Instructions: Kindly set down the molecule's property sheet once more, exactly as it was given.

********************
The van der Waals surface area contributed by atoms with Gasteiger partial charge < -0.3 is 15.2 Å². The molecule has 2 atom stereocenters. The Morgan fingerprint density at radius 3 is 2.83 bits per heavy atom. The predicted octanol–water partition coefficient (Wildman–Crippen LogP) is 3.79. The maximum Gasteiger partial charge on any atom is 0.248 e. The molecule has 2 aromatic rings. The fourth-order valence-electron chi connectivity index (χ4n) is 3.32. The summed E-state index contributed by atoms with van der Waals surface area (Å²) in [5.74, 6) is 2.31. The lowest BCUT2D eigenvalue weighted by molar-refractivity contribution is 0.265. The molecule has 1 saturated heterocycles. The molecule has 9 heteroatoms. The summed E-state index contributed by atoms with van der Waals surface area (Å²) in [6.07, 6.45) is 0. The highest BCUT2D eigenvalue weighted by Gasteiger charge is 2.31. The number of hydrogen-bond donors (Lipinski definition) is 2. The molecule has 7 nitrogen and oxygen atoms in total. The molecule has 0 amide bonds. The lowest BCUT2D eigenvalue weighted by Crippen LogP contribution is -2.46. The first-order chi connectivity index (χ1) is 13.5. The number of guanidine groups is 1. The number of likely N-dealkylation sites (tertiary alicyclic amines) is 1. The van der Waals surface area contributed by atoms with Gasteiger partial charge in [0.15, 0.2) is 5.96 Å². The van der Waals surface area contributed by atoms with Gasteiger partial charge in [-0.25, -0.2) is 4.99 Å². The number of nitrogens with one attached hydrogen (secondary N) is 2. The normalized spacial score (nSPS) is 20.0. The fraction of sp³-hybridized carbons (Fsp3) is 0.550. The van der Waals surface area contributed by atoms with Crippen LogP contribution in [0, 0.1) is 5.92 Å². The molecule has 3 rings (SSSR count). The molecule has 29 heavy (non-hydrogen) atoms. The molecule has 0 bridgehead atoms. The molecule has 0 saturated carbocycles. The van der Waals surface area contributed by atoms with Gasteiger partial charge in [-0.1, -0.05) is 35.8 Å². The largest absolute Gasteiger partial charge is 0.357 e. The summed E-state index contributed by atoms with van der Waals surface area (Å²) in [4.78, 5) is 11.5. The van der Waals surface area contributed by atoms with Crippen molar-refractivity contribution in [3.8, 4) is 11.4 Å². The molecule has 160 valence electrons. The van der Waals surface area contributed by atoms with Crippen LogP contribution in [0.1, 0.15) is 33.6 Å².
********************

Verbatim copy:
The van der Waals surface area contributed by atoms with Gasteiger partial charge < -0.3 is 15.2 Å². The molecule has 2 atom stereocenters. The Morgan fingerprint density at radius 3 is 2.83 bits per heavy atom. The predicted octanol–water partition coefficient (Wildman–Crippen LogP) is 3.79. The maximum Gasteiger partial charge on any atom is 0.248 e. The molecule has 2 aromatic rings. The fourth-order valence-electron chi connectivity index (χ4n) is 3.32. The summed E-state index contributed by atoms with van der Waals surface area (Å²) in [5.74, 6) is 2.31. The lowest BCUT2D eigenvalue weighted by molar-refractivity contribution is 0.265. The molecule has 1 saturated heterocycles. The molecule has 9 heteroatoms. The summed E-state index contributed by atoms with van der Waals surface area (Å²) in [6.07, 6.45) is 0. The highest BCUT2D eigenvalue weighted by Gasteiger charge is 2.31. The number of hydrogen-bond donors (Lipinski definition) is 2. The molecule has 7 nitrogen and oxygen atoms in total. The molecule has 0 amide bonds. The lowest BCUT2D eigenvalue weighted by Crippen LogP contribution is -2.46. The first-order chi connectivity index (χ1) is 13.5. The number of guanidine groups is 1. The number of likely N-dealkylation sites (tertiary alicyclic amines) is 1. The van der Waals surface area contributed by atoms with Gasteiger partial charge in [0.15, 0.2) is 5.96 Å². The van der Waals surface area contributed by atoms with Gasteiger partial charge in [-0.25, -0.2) is 4.99 Å². The number of nitrogens with one attached hydrogen (secondary N) is 2. The normalized spacial score (nSPS) is 20.0. The fraction of sp³-hybridized carbons (Fsp3) is 0.550. The van der Waals surface area contributed by atoms with Crippen LogP contribution in [0, 0.1) is 5.92 Å². The molecule has 3 rings (SSSR count). The molecule has 29 heavy (non-hydrogen) atoms. The molecule has 0 bridgehead atoms. The molecule has 0 saturated carbocycles. The van der Waals surface area contributed by atoms with Gasteiger partial charge in [-0.1, -0.05) is 35.8 Å². The largest absolute Gasteiger partial charge is 0.357 e. The summed E-state index contributed by atoms with van der Waals surface area (Å²) in [4.78, 5) is 11.5. The van der Waals surface area contributed by atoms with Crippen molar-refractivity contribution in [3.8, 4) is 11.4 Å². The molecule has 160 valence electrons. The van der Waals surface area contributed by atoms with Crippen LogP contribution in [0.1, 0.15) is 33.6 Å².